Each year, thousands of items are thrown into trash piles and landfills, creating environmental headaches for future generations. Consider recycling or passing on your unwanted items to others who may have a need for them. Future generations will appreciate a cleaner environment, and others will appreciate receiving items they may need.
Because technology changes quickly, you may find your family has electronic equipment (mobile phones, computers and computer parts) collecting dust and taking up space. Before throwing away your old device and buying new, consider upgrading your current one. Often your computer hard drive or software can be upgraded to current technology without having to buy a whole new device. If it's not possible to upgrade, the Environmental Protection Agency (EPA) provides a list of companies who offer buy-back programs or electronics recycling programs where you can dispose of your items safely.
Recycle your old furniture by giving it to someone who has a need for it. Donate your clean, good quality furniture items to non-profit organizations, such as Goodwill or the Salvation Army. Sell or donate your items to others on Craigslist, eBay, or local Facebook groups. Pass down items to family members or friends.
Before pitching your old clothing, consider giving it a second home. Sell your unwanted clothing at a garage sale, or take your items to a local consignment shop. If you don't want to sell your clothing, consider donating it to a local thrift shop, clothing bank or family in need. If items are stained or torn, cut them up and use them for cleaning rags.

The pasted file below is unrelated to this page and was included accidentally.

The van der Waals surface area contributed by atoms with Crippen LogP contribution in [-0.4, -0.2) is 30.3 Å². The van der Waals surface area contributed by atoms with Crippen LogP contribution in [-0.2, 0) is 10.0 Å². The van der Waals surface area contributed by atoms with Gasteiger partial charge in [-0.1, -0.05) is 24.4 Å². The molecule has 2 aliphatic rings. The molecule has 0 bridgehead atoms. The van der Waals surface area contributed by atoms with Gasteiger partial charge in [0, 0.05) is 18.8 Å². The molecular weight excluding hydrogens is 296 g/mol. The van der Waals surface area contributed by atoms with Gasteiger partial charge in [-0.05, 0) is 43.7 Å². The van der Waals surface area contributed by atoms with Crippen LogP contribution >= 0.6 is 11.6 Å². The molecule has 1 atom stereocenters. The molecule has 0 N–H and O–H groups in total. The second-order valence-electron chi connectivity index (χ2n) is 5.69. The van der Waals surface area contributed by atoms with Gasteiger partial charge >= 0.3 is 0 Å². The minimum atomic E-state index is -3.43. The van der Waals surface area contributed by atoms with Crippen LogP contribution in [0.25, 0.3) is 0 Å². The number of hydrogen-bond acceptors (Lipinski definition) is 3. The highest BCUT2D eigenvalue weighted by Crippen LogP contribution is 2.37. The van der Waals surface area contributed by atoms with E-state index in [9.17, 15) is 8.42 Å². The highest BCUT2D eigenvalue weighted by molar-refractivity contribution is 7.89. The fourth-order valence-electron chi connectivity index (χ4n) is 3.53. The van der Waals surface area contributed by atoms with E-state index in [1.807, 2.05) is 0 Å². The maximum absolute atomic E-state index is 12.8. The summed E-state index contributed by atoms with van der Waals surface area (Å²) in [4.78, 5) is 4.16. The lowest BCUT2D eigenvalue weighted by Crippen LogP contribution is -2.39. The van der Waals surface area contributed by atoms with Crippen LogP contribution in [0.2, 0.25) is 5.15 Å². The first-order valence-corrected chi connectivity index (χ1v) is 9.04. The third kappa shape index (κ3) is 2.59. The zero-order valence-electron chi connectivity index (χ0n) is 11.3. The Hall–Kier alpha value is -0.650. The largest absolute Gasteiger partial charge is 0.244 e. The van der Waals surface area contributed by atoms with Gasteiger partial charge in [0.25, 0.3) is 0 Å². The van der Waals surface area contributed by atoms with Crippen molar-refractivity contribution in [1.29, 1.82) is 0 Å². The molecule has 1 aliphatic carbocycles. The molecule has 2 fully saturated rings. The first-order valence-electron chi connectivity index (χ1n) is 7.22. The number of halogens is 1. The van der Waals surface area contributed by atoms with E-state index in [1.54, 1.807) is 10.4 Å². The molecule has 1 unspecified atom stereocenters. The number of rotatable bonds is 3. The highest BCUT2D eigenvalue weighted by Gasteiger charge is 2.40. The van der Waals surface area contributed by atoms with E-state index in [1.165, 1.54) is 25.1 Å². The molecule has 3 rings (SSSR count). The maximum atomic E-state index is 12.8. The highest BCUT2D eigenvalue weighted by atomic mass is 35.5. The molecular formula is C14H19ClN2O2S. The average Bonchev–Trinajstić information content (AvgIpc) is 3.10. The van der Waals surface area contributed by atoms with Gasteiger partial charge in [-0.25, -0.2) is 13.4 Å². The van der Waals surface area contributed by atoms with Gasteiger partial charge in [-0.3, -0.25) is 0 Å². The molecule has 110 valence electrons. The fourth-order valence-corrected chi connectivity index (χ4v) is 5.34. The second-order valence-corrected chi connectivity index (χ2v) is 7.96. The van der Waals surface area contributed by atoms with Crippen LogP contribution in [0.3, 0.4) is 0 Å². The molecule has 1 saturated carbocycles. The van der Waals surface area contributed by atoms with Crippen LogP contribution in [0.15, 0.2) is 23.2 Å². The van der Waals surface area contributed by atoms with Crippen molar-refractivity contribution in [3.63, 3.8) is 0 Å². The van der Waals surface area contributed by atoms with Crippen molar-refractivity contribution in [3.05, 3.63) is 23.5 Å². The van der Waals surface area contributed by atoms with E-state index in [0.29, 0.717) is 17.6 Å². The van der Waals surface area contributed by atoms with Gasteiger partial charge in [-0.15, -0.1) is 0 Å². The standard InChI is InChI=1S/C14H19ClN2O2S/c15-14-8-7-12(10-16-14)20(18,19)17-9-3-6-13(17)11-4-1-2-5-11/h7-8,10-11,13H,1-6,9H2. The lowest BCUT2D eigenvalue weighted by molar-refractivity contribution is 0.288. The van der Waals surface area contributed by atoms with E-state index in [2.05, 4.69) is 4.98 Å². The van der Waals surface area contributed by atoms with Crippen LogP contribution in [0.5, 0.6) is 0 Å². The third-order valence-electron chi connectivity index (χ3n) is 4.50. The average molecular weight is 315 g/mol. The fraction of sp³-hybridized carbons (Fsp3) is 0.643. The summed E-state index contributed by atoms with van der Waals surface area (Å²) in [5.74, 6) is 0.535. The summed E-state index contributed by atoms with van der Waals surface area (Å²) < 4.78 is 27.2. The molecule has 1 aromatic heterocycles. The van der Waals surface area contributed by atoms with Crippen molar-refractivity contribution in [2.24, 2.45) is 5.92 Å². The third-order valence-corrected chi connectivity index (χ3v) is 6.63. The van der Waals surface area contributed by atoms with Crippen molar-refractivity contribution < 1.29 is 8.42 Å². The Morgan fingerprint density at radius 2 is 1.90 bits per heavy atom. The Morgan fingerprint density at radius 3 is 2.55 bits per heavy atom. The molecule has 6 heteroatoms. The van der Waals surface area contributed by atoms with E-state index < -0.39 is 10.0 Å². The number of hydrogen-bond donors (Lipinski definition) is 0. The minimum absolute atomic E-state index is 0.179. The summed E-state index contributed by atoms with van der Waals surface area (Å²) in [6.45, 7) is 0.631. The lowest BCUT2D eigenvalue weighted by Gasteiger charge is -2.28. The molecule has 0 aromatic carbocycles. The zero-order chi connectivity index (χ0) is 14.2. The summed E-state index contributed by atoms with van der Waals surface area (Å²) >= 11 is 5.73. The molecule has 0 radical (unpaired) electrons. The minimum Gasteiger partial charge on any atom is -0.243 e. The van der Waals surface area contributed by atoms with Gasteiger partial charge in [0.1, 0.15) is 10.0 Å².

While plastic shopping bags are convenient, there are now many homes overflowing with excess bags. To prevent bags from coming into your home, consider using reusable shopping bags when you shop. When you do have extra bags, drop them off at retail locations that collects plastic bags for recycling. Can't find a location near you? Check the BagtheBan.com web site, which shows the latest on plastic bag legislation and recycling drop off points.
If you have a recycling program in your neighborhood, aluminum cans are usually accepted. However, you can go one step further and collect your aluminum pop tabs and donate them to help the Ronald McDonald House Charities, a nonprofit organization which houses families while their children are in the hospital. Visit rmhc.org to learn more about the program.
Construction and building supplies
Have a garage full of usable, but unneeded, building supplies? Consider donating items to your local Habitat ReStore with your nearby Habitat for Humanity affiliate. The items are sold at a discounted price to help lower-income families, and the profits raised through the store help build homes.
Before throwing unwanted items in the trash, be creative. Recycle your old items to save them from the landfill, or sell them for extra cash. Help another family or local nonprofit organization. Each small effort makes a larger impact on the environment for future generations.
This article is presented by Colonial Buick GMC in Watertown, Massachusetts